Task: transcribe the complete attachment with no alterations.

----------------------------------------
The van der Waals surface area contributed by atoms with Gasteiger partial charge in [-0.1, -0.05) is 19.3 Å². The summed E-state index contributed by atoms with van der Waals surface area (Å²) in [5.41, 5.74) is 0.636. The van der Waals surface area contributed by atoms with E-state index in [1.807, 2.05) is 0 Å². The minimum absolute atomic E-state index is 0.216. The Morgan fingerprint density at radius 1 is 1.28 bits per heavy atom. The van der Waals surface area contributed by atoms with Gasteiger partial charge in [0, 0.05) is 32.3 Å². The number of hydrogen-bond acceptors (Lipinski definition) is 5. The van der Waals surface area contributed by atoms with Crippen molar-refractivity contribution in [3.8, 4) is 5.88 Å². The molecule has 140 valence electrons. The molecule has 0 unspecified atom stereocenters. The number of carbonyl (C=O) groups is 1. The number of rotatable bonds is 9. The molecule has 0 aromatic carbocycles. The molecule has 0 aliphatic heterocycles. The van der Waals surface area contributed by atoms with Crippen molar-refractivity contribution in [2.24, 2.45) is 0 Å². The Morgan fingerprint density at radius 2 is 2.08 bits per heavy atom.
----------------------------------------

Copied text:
The van der Waals surface area contributed by atoms with Gasteiger partial charge in [-0.1, -0.05) is 19.3 Å². The summed E-state index contributed by atoms with van der Waals surface area (Å²) in [5.41, 5.74) is 0.636. The van der Waals surface area contributed by atoms with E-state index in [1.807, 2.05) is 0 Å². The minimum absolute atomic E-state index is 0.216. The Morgan fingerprint density at radius 1 is 1.28 bits per heavy atom. The van der Waals surface area contributed by atoms with Gasteiger partial charge in [0, 0.05) is 32.3 Å². The number of hydrogen-bond acceptors (Lipinski definition) is 5. The van der Waals surface area contributed by atoms with Crippen molar-refractivity contribution in [3.8, 4) is 5.88 Å². The molecule has 140 valence electrons. The molecule has 0 unspecified atom stereocenters. The number of carbonyl (C=O) groups is 1. The number of rotatable bonds is 9. The molecule has 0 aromatic carbocycles. The molecule has 0 aliphatic heterocycles. The van der Waals surface area contributed by atoms with Crippen molar-refractivity contribution in [2.24, 2.45) is 0 Å². The Morgan fingerprint density at radius 2 is 2.08 bits per heavy atom.